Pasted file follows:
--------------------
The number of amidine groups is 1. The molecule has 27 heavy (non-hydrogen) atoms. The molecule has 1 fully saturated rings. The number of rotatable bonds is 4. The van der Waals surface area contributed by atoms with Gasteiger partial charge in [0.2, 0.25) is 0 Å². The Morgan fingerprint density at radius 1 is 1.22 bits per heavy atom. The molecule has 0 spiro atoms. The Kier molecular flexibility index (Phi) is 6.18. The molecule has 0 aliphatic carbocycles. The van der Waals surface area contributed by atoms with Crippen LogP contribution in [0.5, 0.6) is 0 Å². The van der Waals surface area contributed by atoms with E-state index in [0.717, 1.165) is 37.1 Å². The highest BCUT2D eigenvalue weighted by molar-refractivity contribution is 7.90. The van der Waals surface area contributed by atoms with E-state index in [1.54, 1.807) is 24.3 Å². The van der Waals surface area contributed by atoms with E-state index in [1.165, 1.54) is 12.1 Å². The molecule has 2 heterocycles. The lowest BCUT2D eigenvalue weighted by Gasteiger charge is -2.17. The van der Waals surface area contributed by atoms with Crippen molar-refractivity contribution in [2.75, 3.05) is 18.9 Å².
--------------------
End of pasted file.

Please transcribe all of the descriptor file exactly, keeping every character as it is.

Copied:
The number of amidine groups is 1. The molecule has 27 heavy (non-hydrogen) atoms. The molecule has 1 fully saturated rings. The number of rotatable bonds is 4. The van der Waals surface area contributed by atoms with Gasteiger partial charge in [0.2, 0.25) is 0 Å². The Morgan fingerprint density at radius 1 is 1.22 bits per heavy atom. The molecule has 0 spiro atoms. The Kier molecular flexibility index (Phi) is 6.18. The molecule has 0 aliphatic carbocycles. The van der Waals surface area contributed by atoms with Crippen LogP contribution in [0.5, 0.6) is 0 Å². The van der Waals surface area contributed by atoms with E-state index in [0.717, 1.165) is 37.1 Å². The highest BCUT2D eigenvalue weighted by molar-refractivity contribution is 7.90. The van der Waals surface area contributed by atoms with E-state index in [1.54, 1.807) is 24.3 Å². The van der Waals surface area contributed by atoms with E-state index in [1.165, 1.54) is 12.1 Å². The molecule has 2 heterocycles. The lowest BCUT2D eigenvalue weighted by Gasteiger charge is -2.17. The van der Waals surface area contributed by atoms with Crippen molar-refractivity contribution in [2.75, 3.05) is 18.9 Å².